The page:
Skip to content
My WebMD Sign In, Sign Up

Announcements

Visit our Crisis Assistance Link for resources. For immediate help, get to the ER.

*No Dr Outside Contact Please*
Screen out people who can't seem to "get it"....
avatar
INFOTIMER posted:
There are some people who can't or won't understand at all. My wife is bipolar, and some people are more understanding than others.

We had a former pastor who thought anyone with any mental issue could snap out of it by willpower alone. My wife has been under a psychiatrist's care for 24 years, and is not going to just "snap out of it" even though she is better than she used to be.

You may have to have minimal interaction with people who are rigid and inflexible. As my wife's primary caregiver, I am constantly getting better at "reading" people. In my experience, some people I have to steer her away from, since since some think THEY are the ones that can persuade her to see things their way.

Caregivers need support also. I sometimes talk with a guy from church who was married for over thirty years to a bipolar women. He has taught classes for NAMI (National Alliance for the Mentally Ill) mentioned by another poster (the website is www.nami.org and sometimes people can get tips there on various helpful items). We support each other in a quiet way.

Please hold in there, some people do try to understand.
Paul
Was this Helpful?
34 of 40 found this helpful
Reply
FirstPrevious12NextLast
 
avatar
INFOTIMER responded:
Sorry, this was supposed to be a reply to another post. I accidentally posted it as a new topic.
Paul
 
avatar
bkg7742 responded:
Dear Paul,

As a person who has been diagnosed bipolar for ten years it is heartwarming to know that there are people out there who, although are not afflicted themselves, try their best to understand and stand by their loved ones through it all. You are truly an inspiration.
 
avatar
mattthecat responded:
Paul it is great to have another supporter on the page. my wife has been diagnosed for four years but i am with you on every thing you have said I even agree on nami. Really liked your post. good job.

Matt
 
avatar
skypper responded:
Dear Paul,

I was very encouraged on an otherwise very "bad" day by reading your post, thank you, it helps to know that there are those willing to actually be there and really care.
If u r struggling,please talk 2 some1.There r good
 
avatar
snowyowl33 responded:
Thank you Paul, your post is very encouraging to those with this disease, and a reminder to us of the people who are the care givers and have so very much to deal with as well.

I agree 100% that you also need and deserve some strong support systems. It's hard on both sides to deal with those who have no "clue" ...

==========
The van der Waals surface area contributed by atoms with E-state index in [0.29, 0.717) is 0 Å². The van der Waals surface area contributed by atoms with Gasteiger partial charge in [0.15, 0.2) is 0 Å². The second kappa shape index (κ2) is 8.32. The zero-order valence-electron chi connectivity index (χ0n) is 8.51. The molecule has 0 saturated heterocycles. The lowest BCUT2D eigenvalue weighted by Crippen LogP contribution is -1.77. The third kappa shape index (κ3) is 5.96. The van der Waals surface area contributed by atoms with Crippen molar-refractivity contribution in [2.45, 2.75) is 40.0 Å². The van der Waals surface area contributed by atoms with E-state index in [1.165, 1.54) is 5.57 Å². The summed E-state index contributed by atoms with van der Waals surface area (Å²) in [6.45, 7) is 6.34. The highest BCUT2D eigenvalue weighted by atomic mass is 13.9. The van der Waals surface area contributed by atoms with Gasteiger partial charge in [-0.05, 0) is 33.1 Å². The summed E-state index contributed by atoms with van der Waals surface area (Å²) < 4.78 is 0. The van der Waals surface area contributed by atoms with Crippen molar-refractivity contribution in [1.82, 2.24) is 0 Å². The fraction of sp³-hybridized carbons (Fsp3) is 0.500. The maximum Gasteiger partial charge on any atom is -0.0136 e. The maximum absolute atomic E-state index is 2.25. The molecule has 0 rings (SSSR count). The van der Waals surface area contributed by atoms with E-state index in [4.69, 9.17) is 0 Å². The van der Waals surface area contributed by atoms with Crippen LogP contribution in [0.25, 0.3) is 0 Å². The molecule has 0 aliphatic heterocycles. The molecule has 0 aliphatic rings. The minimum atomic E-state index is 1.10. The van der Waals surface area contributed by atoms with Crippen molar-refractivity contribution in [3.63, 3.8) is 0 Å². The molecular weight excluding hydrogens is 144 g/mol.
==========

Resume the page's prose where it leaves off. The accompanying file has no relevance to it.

Hope you stay around on the board, your welcome here, and Matt also has a support board set up for partners of BP folks... check it out.

Cheers
Snowy
People take different roads seeking fulfillment and happiness. Just because they're not on your road doesn't mean they've gotten lost. Dalai Lama
 
avatar
pixe5 responded:

Hi Paul,

Kudos to you! At least some people try to understand! I have given up trying to convince people that I actually do have a mental illness. Either they get it or they don't!

My brother-in-law thinks I'm a lazy brat. He thinks I am "emotionally addicted" to my meds. (I gave up the addictive meds long ago.) He also is in denial about the fact that I have physical problems as well, which would make it difficult for me to work right now.

But this one takes the cake (no pun intended)! At a birthday party of my nephew's, I had one of his friends tell me exactly what she thought of me.She accused me of faking my illness to get gov benefits! I thought that was way out of line! I did not know her and I hadn't even said a word to her and she thought she had the right to rake me over the coals! I felt like confronting my brother-in-law but it wouldn't do any good.

Oh, darn. Now I am getting myself upset again. I need to concentrate on having people in my life that do understand!

Pixie
 
avatar
Bellydansa9 responded:
Naturally happy people just do not "get it", and my friend with Fibromyalgia calls it "making your circle (of people) smaller" My issue is that I'm running out of circle members... My husband and therapist are the only ones I can talk to, and I feel like even they look at me like I'm weird and bizarre, especially when I'm explaining a mixed-media/idea concept that I have discovered while in a self-reflecting, but extremely hypo-manic phase (I have Bi-Polar II, OCD, severe anxiety.)
 
avatar
WolfFaerie responded:
Thank you Paul! Your post has given me alot of food for thought about how I see my living with bp 1. Thank you for sharing how you help your wife cope with living bp. I just wish my hubby would be as active as you're in my care of bp. He's a good man just lacks wanting to understand what I deal with on a daily basis.